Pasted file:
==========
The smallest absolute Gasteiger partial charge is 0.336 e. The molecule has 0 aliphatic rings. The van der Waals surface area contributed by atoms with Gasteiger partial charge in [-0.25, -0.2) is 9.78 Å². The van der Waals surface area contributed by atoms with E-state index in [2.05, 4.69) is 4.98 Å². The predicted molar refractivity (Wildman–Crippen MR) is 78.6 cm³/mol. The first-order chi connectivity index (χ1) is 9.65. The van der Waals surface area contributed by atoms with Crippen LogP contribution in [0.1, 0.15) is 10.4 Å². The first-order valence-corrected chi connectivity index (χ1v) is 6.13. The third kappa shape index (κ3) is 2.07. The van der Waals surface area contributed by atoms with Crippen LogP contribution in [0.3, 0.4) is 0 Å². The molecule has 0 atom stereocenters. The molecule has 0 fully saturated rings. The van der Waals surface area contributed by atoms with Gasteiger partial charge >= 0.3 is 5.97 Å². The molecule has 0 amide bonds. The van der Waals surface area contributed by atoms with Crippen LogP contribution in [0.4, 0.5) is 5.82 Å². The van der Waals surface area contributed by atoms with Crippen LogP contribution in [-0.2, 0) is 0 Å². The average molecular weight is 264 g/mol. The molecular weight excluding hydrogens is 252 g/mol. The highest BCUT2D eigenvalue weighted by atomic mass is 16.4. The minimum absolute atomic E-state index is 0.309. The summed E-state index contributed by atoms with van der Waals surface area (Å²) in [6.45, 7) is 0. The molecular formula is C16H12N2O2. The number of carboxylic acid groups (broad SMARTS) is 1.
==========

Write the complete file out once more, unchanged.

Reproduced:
The smallest absolute Gasteiger partial charge is 0.336 e. The molecule has 0 aliphatic rings. The van der Waals surface area contributed by atoms with Gasteiger partial charge in [-0.25, -0.2) is 9.78 Å². The van der Waals surface area contributed by atoms with E-state index in [2.05, 4.69) is 4.98 Å². The predicted molar refractivity (Wildman–Crippen MR) is 78.6 cm³/mol. The first-order chi connectivity index (χ1) is 9.65. The van der Waals surface area contributed by atoms with Crippen LogP contribution in [0.1, 0.15) is 10.4 Å². The first-order valence-corrected chi connectivity index (χ1v) is 6.13. The third kappa shape index (κ3) is 2.07. The van der Waals surface area contributed by atoms with Crippen LogP contribution in [0.3, 0.4) is 0 Å². The molecule has 0 atom stereocenters. The molecule has 0 fully saturated rings. The van der Waals surface area contributed by atoms with Gasteiger partial charge >= 0.3 is 5.97 Å². The molecule has 0 amide bonds. The van der Waals surface area contributed by atoms with Crippen LogP contribution in [0.4, 0.5) is 5.82 Å². The van der Waals surface area contributed by atoms with Crippen LogP contribution in [-0.2, 0) is 0 Å². The average molecular weight is 264 g/mol. The molecular weight excluding hydrogens is 252 g/mol. The highest BCUT2D eigenvalue weighted by atomic mass is 16.4. The minimum absolute atomic E-state index is 0.309. The summed E-state index contributed by atoms with van der Waals surface area (Å²) in [6.45, 7) is 0. The molecular formula is C16H12N2O2. The number of carboxylic acid groups (broad SMARTS) is 1.